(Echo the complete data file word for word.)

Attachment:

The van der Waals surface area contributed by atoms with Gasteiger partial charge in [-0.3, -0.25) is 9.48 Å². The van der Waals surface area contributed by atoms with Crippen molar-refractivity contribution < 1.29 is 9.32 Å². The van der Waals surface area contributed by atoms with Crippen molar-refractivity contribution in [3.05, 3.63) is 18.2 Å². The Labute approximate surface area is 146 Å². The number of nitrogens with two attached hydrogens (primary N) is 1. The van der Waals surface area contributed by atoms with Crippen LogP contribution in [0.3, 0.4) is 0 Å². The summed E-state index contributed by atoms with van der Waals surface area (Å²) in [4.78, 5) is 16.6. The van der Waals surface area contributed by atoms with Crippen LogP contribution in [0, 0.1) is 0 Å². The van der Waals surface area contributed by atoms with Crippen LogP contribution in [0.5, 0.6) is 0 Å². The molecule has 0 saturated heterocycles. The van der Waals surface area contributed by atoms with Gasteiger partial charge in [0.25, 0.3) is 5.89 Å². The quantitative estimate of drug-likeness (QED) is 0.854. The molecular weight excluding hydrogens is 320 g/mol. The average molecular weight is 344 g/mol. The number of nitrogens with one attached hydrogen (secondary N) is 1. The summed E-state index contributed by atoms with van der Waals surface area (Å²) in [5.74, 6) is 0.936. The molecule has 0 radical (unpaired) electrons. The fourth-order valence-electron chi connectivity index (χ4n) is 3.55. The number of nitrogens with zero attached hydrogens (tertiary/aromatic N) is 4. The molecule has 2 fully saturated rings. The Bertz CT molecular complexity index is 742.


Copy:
The van der Waals surface area contributed by atoms with Gasteiger partial charge in [-0.3, -0.25) is 9.48 Å². The van der Waals surface area contributed by atoms with Crippen molar-refractivity contribution < 1.29 is 9.32 Å². The van der Waals surface area contributed by atoms with Crippen molar-refractivity contribution in [3.05, 3.63) is 18.2 Å². The Labute approximate surface area is 146 Å². The number of nitrogens with two attached hydrogens (primary N) is 1. The van der Waals surface area contributed by atoms with Crippen LogP contribution in [0.3, 0.4) is 0 Å². The summed E-state index contributed by atoms with van der Waals surface area (Å²) in [4.78, 5) is 16.6. The van der Waals surface area contributed by atoms with Crippen LogP contribution in [0, 0.1) is 0 Å². The van der Waals surface area contributed by atoms with Crippen LogP contribution in [0.5, 0.6) is 0 Å². The molecule has 0 saturated heterocycles. The van der Waals surface area contributed by atoms with Gasteiger partial charge in [0.25, 0.3) is 5.89 Å². The quantitative estimate of drug-likeness (QED) is 0.854. The molecular weight excluding hydrogens is 320 g/mol. The average molecular weight is 344 g/mol. The number of nitrogens with one attached hydrogen (secondary N) is 1. The summed E-state index contributed by atoms with van der Waals surface area (Å²) in [5.74, 6) is 0.936. The molecule has 0 radical (unpaired) electrons. The fourth-order valence-electron chi connectivity index (χ4n) is 3.55. The number of nitrogens with zero attached hydrogens (tertiary/aromatic N) is 4. The molecule has 2 fully saturated rings. The Bertz CT molecular complexity index is 742.